Whenever a friend or a family member is gearing up to have their first child and the plan is to breastfeed I give them one light-hearted piece of advice. I always say, "make sure you always have a good book, internet browsing device, or TV remote right next to you before you start feeding!" It's very simple you see, every exclusively breastfeeding mom, in the beginning, will be attached to their child 8-12 times a day for feeding. In fact, I'm writing this post as my 2 month old is sucking away. What greater use is there is for an iPad than to browse the internet, watch video, read, or pay your bills as a baby is vigorously gulping away on your breasts!? So think about that when you go to that hipster restaurant that uses those tablets to take your order and pay your check.
I'm not an IBCLC or an expert by any means, but have a great passion for breastfeeding. Mostly because I have experienced so much joy breastfeeding my two children. Women struggle with breastfeeding in the U.S. for a variety of different reasons and circumstances. I'm not here to tackle difficult or heavy issues surrounding breastfeeding but to give moms-to-be and currently breastfeeding moms a few helpful ideas: items to purchase, or things you can prepare for, to make life just a little more easy as you embark on your breastfeeding journey.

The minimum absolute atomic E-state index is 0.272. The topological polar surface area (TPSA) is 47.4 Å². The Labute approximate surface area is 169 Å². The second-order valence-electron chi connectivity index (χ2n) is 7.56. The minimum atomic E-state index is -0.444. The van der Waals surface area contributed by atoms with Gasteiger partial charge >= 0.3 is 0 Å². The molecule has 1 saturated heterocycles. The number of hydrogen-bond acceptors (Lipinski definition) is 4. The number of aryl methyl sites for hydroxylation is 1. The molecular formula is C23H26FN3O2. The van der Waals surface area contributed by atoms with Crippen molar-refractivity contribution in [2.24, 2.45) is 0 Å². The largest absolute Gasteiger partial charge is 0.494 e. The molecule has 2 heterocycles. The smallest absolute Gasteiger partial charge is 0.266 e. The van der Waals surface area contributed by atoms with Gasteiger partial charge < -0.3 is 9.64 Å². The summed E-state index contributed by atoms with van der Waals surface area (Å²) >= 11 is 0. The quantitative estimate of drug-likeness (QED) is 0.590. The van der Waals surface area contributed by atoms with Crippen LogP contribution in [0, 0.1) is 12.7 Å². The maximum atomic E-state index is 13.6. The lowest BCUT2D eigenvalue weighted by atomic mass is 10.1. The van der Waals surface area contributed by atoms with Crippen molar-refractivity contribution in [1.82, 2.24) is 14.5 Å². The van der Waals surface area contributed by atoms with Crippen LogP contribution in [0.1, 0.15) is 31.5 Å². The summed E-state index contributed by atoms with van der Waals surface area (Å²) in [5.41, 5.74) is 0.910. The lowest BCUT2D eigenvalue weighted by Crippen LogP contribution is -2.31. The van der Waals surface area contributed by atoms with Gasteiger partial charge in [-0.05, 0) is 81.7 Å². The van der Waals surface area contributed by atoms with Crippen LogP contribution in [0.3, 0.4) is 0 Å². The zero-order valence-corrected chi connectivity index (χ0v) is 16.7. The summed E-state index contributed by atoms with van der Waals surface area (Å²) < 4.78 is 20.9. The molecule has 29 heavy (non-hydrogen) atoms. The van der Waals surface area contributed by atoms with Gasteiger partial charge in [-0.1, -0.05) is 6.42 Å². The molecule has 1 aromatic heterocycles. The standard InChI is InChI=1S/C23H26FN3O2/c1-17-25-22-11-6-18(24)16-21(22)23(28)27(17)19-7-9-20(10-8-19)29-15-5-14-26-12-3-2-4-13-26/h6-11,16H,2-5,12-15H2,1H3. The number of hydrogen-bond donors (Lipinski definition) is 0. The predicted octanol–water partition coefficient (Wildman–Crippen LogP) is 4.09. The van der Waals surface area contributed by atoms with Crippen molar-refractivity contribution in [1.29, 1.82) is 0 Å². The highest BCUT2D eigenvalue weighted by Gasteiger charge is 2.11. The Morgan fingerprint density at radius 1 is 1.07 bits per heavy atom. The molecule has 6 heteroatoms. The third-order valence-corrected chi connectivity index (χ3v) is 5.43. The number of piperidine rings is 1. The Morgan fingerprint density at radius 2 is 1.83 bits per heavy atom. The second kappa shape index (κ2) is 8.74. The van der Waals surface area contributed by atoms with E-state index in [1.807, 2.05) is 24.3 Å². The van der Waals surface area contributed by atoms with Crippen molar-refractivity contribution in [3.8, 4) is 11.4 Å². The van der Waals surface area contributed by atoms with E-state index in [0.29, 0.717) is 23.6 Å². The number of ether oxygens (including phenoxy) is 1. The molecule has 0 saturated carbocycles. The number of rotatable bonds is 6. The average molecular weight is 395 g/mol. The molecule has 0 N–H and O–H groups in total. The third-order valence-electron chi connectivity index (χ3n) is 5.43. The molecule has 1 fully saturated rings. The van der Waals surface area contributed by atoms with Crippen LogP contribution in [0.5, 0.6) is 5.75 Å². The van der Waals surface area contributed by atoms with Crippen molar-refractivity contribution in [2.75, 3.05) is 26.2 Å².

1. Double Electric Breast Pump: Sometimes moms think since they are exclusively breastfeeding it seems silly to get a fancy pump, but please reconsider, especially if your insurance company is giving it to you FREE!! With the new Affordable Healthcare Act guidelines insurance companies must give breastfeeding mothers some sort of pump, with the exception of Medicaid (don't even get me started on that). GET YOUR FREE PUMP! I have exclusively breastfed my babies and have used my breast pump tons. You never know if you will have an oversupply issue where you have to relieve yourself or drain your breasts to prevent mastitis, or have an emergency gallbladder surgery, like some of my personal experiences. If your insurance company allows you to get a Medela double electric pump I probably would advice you to choose that one. It is a pretty decent pump and is easiest to get parts for. Sometimes if a good pump isn't offered to you they will pay a percentage of the total cost and you can pay the rest at a deeply discounted price. Don't skimp on the pump. My advice is to always get an electronic double pump. Expect to pay at least $100 for a very simple pump that can be used occationally or $200-300 for a decent pump you can use regularly if you take good care of it. Hospital grade pumps are a lot more pricey and it may be in your best interested to rent one if you need to use one short-term.